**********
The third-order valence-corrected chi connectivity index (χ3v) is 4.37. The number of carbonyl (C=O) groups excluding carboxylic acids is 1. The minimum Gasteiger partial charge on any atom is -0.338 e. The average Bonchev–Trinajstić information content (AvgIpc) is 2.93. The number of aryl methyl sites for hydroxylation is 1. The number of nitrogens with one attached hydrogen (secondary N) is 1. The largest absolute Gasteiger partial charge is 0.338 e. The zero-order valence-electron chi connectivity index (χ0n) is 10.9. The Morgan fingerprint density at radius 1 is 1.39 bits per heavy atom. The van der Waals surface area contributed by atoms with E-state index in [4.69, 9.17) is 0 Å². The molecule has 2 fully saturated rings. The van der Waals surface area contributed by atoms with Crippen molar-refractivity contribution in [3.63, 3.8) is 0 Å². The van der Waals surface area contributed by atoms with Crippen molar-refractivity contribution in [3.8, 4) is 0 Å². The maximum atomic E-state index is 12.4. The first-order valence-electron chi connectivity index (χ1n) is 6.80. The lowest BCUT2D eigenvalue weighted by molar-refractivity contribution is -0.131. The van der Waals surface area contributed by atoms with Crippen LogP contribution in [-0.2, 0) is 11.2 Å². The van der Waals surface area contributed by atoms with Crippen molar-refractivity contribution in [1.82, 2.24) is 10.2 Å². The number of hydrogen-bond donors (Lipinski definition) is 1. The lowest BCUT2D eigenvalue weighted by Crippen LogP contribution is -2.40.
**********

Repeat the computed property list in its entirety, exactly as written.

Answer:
The third-order valence-corrected chi connectivity index (χ3v) is 4.37. The number of carbonyl (C=O) groups excluding carboxylic acids is 1. The minimum Gasteiger partial charge on any atom is -0.338 e. The average Bonchev–Trinajstić information content (AvgIpc) is 2.93. The number of aryl methyl sites for hydroxylation is 1. The number of nitrogens with one attached hydrogen (secondary N) is 1. The largest absolute Gasteiger partial charge is 0.338 e. The zero-order valence-electron chi connectivity index (χ0n) is 10.9. The Morgan fingerprint density at radius 1 is 1.39 bits per heavy atom. The van der Waals surface area contributed by atoms with E-state index in [4.69, 9.17) is 0 Å². The molecule has 2 fully saturated rings. The van der Waals surface area contributed by atoms with Crippen molar-refractivity contribution in [3.63, 3.8) is 0 Å². The van der Waals surface area contributed by atoms with Crippen molar-refractivity contribution in [3.8, 4) is 0 Å². The maximum atomic E-state index is 12.4. The first-order valence-electron chi connectivity index (χ1n) is 6.80. The lowest BCUT2D eigenvalue weighted by molar-refractivity contribution is -0.131. The van der Waals surface area contributed by atoms with Crippen LogP contribution in [-0.2, 0) is 11.2 Å². The van der Waals surface area contributed by atoms with Crippen molar-refractivity contribution in [1.82, 2.24) is 10.2 Å². The number of hydrogen-bond donors (Lipinski definition) is 1. The lowest BCUT2D eigenvalue weighted by Crippen LogP contribution is -2.40.